NB:Â This is a guest article by Arthur Moan, managing director ofÂ UserZoom UK.
If the creation of brand loyalty is the sine qua non of all marketing, then the way that companies define both themselves and those who purchase their products is no less of a priority.
Awareness is all.
From the moment that the logo is seen or a slogan is heard on any modern day media platform, a form of communication, or as some experts say, “interaction” is taking place between the actors on the side of supply and those on the side of demand.
If the former understands the latter as comprehensively as possible then the chances of this interaction being satisfactory, to the extent that it will be repeated, are greatly increased.
In that case, it is not just the needs of the target market but the attitude towards and perception of the target market that are at a premium. Lately, a shift has been taking place with regard to the language and mechanics of strategic thinking in this field.
Shift of emphasis
We are moving from the User Experience to the Customer Experience. The change is not insignificant. It is not so much a case of “the customer is always right” as it is the customer has a right to be unpredictable and constantly evolving.
To a certain extent, the development is down to the large amount of new companies that are launched from one year to the next. Any startup has to have a clear, cogent business plan to survive in a very competitive environment and the idea of making products as human as possible pays dividends.
The brands that have proved their longevity are the ones that realised early that what they were selling had to have a substantial psychological and emotional currency. For example, American Express astutely offered a member experience.
Given the fact that marketing departments seek to gauge an experience rather than a purchase, it is important that all of the surrounding or connected elements of that experience are factored into any effective strategy. Which in this day and age means quality on all touch-points â€“ adverts, incidental recommendations or references.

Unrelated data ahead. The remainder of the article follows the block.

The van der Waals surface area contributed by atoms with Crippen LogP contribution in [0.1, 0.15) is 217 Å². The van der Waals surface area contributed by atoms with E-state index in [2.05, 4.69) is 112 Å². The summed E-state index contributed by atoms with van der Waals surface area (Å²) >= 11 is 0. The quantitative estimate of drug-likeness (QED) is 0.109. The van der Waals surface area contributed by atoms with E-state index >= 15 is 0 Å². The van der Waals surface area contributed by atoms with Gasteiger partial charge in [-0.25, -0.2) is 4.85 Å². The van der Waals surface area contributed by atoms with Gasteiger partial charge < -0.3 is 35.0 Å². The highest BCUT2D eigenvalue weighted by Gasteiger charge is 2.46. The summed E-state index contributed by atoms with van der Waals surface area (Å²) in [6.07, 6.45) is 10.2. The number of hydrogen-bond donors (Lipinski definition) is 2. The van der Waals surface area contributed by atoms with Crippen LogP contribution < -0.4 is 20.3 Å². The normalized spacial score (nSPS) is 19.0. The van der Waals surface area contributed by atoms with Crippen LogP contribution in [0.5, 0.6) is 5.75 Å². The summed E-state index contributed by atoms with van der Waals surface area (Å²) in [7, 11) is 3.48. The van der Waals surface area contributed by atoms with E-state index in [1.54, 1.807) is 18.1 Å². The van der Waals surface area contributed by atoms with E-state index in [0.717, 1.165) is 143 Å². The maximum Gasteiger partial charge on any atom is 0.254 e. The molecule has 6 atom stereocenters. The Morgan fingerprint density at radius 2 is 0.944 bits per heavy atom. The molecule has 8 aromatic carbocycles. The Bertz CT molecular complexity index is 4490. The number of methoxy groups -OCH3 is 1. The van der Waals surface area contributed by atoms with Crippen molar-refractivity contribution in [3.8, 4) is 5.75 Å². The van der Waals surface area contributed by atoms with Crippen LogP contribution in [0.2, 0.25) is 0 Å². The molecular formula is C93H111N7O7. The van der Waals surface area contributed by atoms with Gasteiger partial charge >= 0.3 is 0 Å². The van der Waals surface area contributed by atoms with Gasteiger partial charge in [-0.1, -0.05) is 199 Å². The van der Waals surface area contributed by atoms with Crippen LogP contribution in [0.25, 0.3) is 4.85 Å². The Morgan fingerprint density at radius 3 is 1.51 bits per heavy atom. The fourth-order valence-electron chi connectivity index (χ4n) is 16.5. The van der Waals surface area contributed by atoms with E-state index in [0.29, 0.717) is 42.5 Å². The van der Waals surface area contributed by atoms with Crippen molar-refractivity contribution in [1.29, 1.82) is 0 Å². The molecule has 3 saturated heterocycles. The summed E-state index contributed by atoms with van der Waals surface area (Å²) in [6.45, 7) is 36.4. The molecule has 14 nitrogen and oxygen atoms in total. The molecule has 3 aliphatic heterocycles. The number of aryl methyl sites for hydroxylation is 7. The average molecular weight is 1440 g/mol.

Because customers are inundated with choice, businesses must strive to achieve an identifiable tone of voice and consistent use of messaging to ensure that they are distinguishable in the marketplace.
“Consistency of messaging” is all the more crucial because of the advent of the digital domain and the enormous range of possibilities that it has opened up.
Joined up thinking
There must now be absolute coherence between the online and offline activities of any brand.
With more and more people tweeting both positively and negatively on their engagement with a product or service, any serious contender in the market place should conceive of the customer experience in the most holistic manner possible.
Brands are now so prevalent and consumer choice is so great that a marketing strategist must be proactive. Basically, you must go to the customer and not just expect the customer to come to you.
It is ironic to think that the word customer, which several years ago appeared anachronistic and hackneyed, has swung back into consciousness, but marketing only serves an effective purpose if it captures the zeitgeist.
In a world where countless products and services run on the energy of new media, the zeitgeist simply does not stand still.
NB: This is a guest article by Arthur Moan, managing director of UserZoom UK.
NB2: Happy customer image via Shutterstock.